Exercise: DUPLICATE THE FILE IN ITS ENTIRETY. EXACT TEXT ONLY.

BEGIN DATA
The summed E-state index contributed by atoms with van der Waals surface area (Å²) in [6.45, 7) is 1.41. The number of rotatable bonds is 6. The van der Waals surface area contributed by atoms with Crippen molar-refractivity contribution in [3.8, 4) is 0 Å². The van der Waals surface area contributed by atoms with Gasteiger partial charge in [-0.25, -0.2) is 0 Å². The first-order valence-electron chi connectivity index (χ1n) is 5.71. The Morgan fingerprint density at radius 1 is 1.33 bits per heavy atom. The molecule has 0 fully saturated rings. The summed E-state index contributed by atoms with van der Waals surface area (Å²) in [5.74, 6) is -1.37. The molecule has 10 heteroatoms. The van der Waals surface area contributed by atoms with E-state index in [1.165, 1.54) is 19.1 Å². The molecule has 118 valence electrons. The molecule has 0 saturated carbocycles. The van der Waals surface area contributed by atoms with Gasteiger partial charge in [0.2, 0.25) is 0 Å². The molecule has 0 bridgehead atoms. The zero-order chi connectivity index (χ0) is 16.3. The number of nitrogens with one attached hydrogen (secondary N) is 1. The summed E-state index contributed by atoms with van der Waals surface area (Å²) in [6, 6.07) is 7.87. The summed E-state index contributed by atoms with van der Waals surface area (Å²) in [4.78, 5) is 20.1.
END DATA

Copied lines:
The summed E-state index contributed by atoms with van der Waals surface area (Å²) in [6.45, 7) is 1.41. The number of rotatable bonds is 6. The van der Waals surface area contributed by atoms with Crippen molar-refractivity contribution in [3.8, 4) is 0 Å². The van der Waals surface area contributed by atoms with Gasteiger partial charge in [-0.25, -0.2) is 0 Å². The first-order valence-electron chi connectivity index (χ1n) is 5.71. The Morgan fingerprint density at radius 1 is 1.33 bits per heavy atom. The molecule has 0 fully saturated rings. The summed E-state index contributed by atoms with van der Waals surface area (Å²) in [5.74, 6) is -1.37. The molecule has 10 heteroatoms. The van der Waals surface area contributed by atoms with E-state index in [1.165, 1.54) is 19.1 Å². The molecule has 118 valence electrons. The molecule has 0 saturated carbocycles. The van der Waals surface area contributed by atoms with Gasteiger partial charge in [0.2, 0.25) is 0 Å². The molecule has 0 bridgehead atoms. The zero-order chi connectivity index (χ0) is 16.3. The number of nitrogens with one attached hydrogen (secondary N) is 1. The summed E-state index contributed by atoms with van der Waals surface area (Å²) in [6, 6.07) is 7.87. The summed E-state index contributed by atoms with van der Waals surface area (Å²) in [4.78, 5) is 20.1.